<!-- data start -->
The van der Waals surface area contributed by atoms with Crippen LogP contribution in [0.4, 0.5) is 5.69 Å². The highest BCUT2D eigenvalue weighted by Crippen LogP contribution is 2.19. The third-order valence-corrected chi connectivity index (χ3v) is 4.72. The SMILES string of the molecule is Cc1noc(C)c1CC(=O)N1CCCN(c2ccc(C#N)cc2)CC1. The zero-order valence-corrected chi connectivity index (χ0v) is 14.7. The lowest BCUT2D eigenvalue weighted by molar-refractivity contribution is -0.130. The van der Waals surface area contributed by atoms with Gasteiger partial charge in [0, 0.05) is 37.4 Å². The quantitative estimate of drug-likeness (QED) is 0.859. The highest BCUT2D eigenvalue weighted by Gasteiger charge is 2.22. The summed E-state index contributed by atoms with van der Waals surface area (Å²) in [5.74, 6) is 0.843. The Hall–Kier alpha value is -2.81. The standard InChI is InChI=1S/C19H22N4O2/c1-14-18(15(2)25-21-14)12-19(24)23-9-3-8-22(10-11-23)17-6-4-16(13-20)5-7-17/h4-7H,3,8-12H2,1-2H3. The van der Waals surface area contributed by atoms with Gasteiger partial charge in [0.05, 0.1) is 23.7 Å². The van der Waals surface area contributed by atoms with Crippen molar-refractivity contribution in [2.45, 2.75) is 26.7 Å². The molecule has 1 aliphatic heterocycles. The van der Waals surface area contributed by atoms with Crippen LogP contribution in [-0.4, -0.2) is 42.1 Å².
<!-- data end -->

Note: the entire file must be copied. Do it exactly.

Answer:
The van der Waals surface area contributed by atoms with Crippen LogP contribution in [0.4, 0.5) is 5.69 Å². The highest BCUT2D eigenvalue weighted by Crippen LogP contribution is 2.19. The third-order valence-corrected chi connectivity index (χ3v) is 4.72. The SMILES string of the molecule is Cc1noc(C)c1CC(=O)N1CCCN(c2ccc(C#N)cc2)CC1. The zero-order valence-corrected chi connectivity index (χ0v) is 14.7. The lowest BCUT2D eigenvalue weighted by molar-refractivity contribution is -0.130. The van der Waals surface area contributed by atoms with Gasteiger partial charge in [0, 0.05) is 37.4 Å². The quantitative estimate of drug-likeness (QED) is 0.859. The highest BCUT2D eigenvalue weighted by Gasteiger charge is 2.22. The summed E-state index contributed by atoms with van der Waals surface area (Å²) in [5.74, 6) is 0.843. The Hall–Kier alpha value is -2.81. The standard InChI is InChI=1S/C19H22N4O2/c1-14-18(15(2)25-21-14)12-19(24)23-9-3-8-22(10-11-23)17-6-4-16(13-20)5-7-17/h4-7H,3,8-12H2,1-2H3. The van der Waals surface area contributed by atoms with Gasteiger partial charge in [0.05, 0.1) is 23.7 Å². The van der Waals surface area contributed by atoms with Crippen molar-refractivity contribution in [2.45, 2.75) is 26.7 Å². The molecule has 1 aliphatic heterocycles. The van der Waals surface area contributed by atoms with Crippen LogP contribution in [-0.4, -0.2) is 42.1 Å².